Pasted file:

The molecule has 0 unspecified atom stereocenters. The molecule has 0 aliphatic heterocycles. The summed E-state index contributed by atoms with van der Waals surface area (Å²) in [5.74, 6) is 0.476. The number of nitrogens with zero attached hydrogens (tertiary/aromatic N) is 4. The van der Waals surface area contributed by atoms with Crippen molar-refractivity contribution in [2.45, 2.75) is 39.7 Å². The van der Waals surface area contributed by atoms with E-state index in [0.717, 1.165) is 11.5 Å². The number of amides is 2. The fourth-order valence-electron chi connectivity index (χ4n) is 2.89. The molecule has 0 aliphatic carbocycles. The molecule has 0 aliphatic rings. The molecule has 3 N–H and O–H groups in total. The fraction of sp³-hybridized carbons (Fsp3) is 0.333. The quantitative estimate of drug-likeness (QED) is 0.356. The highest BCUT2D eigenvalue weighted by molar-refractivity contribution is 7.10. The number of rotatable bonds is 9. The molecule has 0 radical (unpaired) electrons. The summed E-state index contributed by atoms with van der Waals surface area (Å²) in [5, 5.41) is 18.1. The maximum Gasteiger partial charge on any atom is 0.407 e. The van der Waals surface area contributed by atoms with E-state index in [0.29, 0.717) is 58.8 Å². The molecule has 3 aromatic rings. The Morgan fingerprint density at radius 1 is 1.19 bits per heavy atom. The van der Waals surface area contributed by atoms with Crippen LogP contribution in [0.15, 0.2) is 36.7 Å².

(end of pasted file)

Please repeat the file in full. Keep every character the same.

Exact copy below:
The molecule has 0 unspecified atom stereocenters. The molecule has 0 aliphatic heterocycles. The summed E-state index contributed by atoms with van der Waals surface area (Å²) in [5.74, 6) is 0.476. The number of nitrogens with zero attached hydrogens (tertiary/aromatic N) is 4. The van der Waals surface area contributed by atoms with Crippen molar-refractivity contribution in [2.45, 2.75) is 39.7 Å². The van der Waals surface area contributed by atoms with E-state index in [0.717, 1.165) is 11.5 Å². The number of amides is 2. The fourth-order valence-electron chi connectivity index (χ4n) is 2.89. The molecule has 0 aliphatic carbocycles. The molecule has 0 aliphatic rings. The molecule has 3 N–H and O–H groups in total. The fraction of sp³-hybridized carbons (Fsp3) is 0.333. The quantitative estimate of drug-likeness (QED) is 0.356. The highest BCUT2D eigenvalue weighted by molar-refractivity contribution is 7.10. The number of rotatable bonds is 9. The molecule has 0 radical (unpaired) electrons. The summed E-state index contributed by atoms with van der Waals surface area (Å²) in [5, 5.41) is 18.1. The maximum Gasteiger partial charge on any atom is 0.407 e. The van der Waals surface area contributed by atoms with E-state index in [0.29, 0.717) is 58.8 Å². The molecule has 3 aromatic rings. The Morgan fingerprint density at radius 1 is 1.19 bits per heavy atom. The van der Waals surface area contributed by atoms with Crippen LogP contribution in [0.15, 0.2) is 36.7 Å².